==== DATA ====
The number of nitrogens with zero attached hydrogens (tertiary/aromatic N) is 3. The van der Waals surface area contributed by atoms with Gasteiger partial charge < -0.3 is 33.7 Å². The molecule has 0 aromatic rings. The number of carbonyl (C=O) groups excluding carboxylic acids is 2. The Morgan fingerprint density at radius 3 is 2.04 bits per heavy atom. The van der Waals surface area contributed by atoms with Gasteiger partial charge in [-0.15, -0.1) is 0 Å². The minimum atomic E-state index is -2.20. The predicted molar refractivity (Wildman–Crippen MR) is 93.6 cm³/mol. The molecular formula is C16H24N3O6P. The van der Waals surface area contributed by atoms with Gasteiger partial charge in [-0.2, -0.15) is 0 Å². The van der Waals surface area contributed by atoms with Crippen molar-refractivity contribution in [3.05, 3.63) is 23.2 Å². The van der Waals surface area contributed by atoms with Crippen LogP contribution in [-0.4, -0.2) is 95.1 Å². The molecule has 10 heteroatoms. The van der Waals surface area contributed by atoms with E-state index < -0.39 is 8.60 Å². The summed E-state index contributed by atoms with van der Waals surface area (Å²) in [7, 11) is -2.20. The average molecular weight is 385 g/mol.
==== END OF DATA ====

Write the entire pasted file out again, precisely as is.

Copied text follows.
The number of nitrogens with zero attached hydrogens (tertiary/aromatic N) is 3. The van der Waals surface area contributed by atoms with Gasteiger partial charge < -0.3 is 33.7 Å². The molecule has 0 aromatic rings. The number of carbonyl (C=O) groups excluding carboxylic acids is 2. The Morgan fingerprint density at radius 3 is 2.04 bits per heavy atom. The van der Waals surface area contributed by atoms with Gasteiger partial charge in [-0.15, -0.1) is 0 Å². The minimum atomic E-state index is -2.20. The predicted molar refractivity (Wildman–Crippen MR) is 93.6 cm³/mol. The molecular formula is C16H24N3O6P. The van der Waals surface area contributed by atoms with Gasteiger partial charge in [-0.2, -0.15) is 0 Å². The van der Waals surface area contributed by atoms with Crippen molar-refractivity contribution in [3.05, 3.63) is 23.2 Å². The van der Waals surface area contributed by atoms with Crippen LogP contribution in [-0.4, -0.2) is 95.1 Å². The molecule has 10 heteroatoms. The van der Waals surface area contributed by atoms with E-state index < -0.39 is 8.60 Å². The summed E-state index contributed by atoms with van der Waals surface area (Å²) in [7, 11) is -2.20. The average molecular weight is 385 g/mol.